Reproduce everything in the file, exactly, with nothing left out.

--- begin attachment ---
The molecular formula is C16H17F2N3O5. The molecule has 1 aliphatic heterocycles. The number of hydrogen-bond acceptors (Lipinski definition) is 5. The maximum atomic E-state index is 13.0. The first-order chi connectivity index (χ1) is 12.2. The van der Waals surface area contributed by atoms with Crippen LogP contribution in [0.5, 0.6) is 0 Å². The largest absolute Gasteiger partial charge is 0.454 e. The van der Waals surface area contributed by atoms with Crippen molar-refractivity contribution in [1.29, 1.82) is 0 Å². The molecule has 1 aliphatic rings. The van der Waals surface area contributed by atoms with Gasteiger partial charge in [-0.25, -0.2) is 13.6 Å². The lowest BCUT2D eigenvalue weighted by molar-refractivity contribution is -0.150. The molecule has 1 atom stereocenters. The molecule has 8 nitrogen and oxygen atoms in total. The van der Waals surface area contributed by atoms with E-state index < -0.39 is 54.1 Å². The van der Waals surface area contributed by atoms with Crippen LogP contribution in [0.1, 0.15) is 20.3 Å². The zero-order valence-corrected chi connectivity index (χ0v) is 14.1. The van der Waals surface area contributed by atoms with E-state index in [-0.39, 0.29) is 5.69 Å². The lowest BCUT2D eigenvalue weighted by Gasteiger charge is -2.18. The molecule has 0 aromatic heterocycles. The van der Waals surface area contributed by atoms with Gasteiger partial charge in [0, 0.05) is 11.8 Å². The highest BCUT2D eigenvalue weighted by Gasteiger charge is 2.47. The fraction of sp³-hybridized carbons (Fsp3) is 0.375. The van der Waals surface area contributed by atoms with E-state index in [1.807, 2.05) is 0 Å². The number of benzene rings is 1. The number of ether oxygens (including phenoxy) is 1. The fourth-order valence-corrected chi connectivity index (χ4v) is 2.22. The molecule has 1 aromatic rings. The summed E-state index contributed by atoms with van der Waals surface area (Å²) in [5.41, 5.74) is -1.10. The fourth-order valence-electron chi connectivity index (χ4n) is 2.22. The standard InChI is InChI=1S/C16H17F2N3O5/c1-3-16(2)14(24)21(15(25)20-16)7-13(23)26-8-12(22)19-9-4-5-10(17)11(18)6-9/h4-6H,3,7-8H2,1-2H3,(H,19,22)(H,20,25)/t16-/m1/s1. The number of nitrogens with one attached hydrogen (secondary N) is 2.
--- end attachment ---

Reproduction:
The molecular formula is C16H17F2N3O5. The molecule has 1 aliphatic heterocycles. The number of hydrogen-bond acceptors (Lipinski definition) is 5. The maximum atomic E-state index is 13.0. The first-order chi connectivity index (χ1) is 12.2. The van der Waals surface area contributed by atoms with Crippen LogP contribution in [0.5, 0.6) is 0 Å². The largest absolute Gasteiger partial charge is 0.454 e. The van der Waals surface area contributed by atoms with Crippen molar-refractivity contribution in [1.29, 1.82) is 0 Å². The molecule has 1 aliphatic rings. The van der Waals surface area contributed by atoms with Gasteiger partial charge in [-0.25, -0.2) is 13.6 Å². The lowest BCUT2D eigenvalue weighted by molar-refractivity contribution is -0.150. The molecule has 1 atom stereocenters. The molecule has 8 nitrogen and oxygen atoms in total. The van der Waals surface area contributed by atoms with E-state index < -0.39 is 54.1 Å². The van der Waals surface area contributed by atoms with Crippen LogP contribution in [0.1, 0.15) is 20.3 Å². The zero-order valence-corrected chi connectivity index (χ0v) is 14.1. The van der Waals surface area contributed by atoms with E-state index in [-0.39, 0.29) is 5.69 Å². The lowest BCUT2D eigenvalue weighted by Gasteiger charge is -2.18. The molecule has 0 aromatic heterocycles. The van der Waals surface area contributed by atoms with Gasteiger partial charge in [0, 0.05) is 11.8 Å². The highest BCUT2D eigenvalue weighted by Gasteiger charge is 2.47. The fraction of sp³-hybridized carbons (Fsp3) is 0.375. The van der Waals surface area contributed by atoms with E-state index in [1.807, 2.05) is 0 Å². The number of benzene rings is 1. The number of ether oxygens (including phenoxy) is 1. The fourth-order valence-corrected chi connectivity index (χ4v) is 2.22. The molecule has 1 aromatic rings. The summed E-state index contributed by atoms with van der Waals surface area (Å²) in [5.41, 5.74) is -1.10. The fourth-order valence-electron chi connectivity index (χ4n) is 2.22. The standard InChI is InChI=1S/C16H17F2N3O5/c1-3-16(2)14(24)21(15(25)20-16)7-13(23)26-8-12(22)19-9-4-5-10(17)11(18)6-9/h4-6H,3,7-8H2,1-2H3,(H,19,22)(H,20,25)/t16-/m1/s1. The number of nitrogens with one attached hydrogen (secondary N) is 2.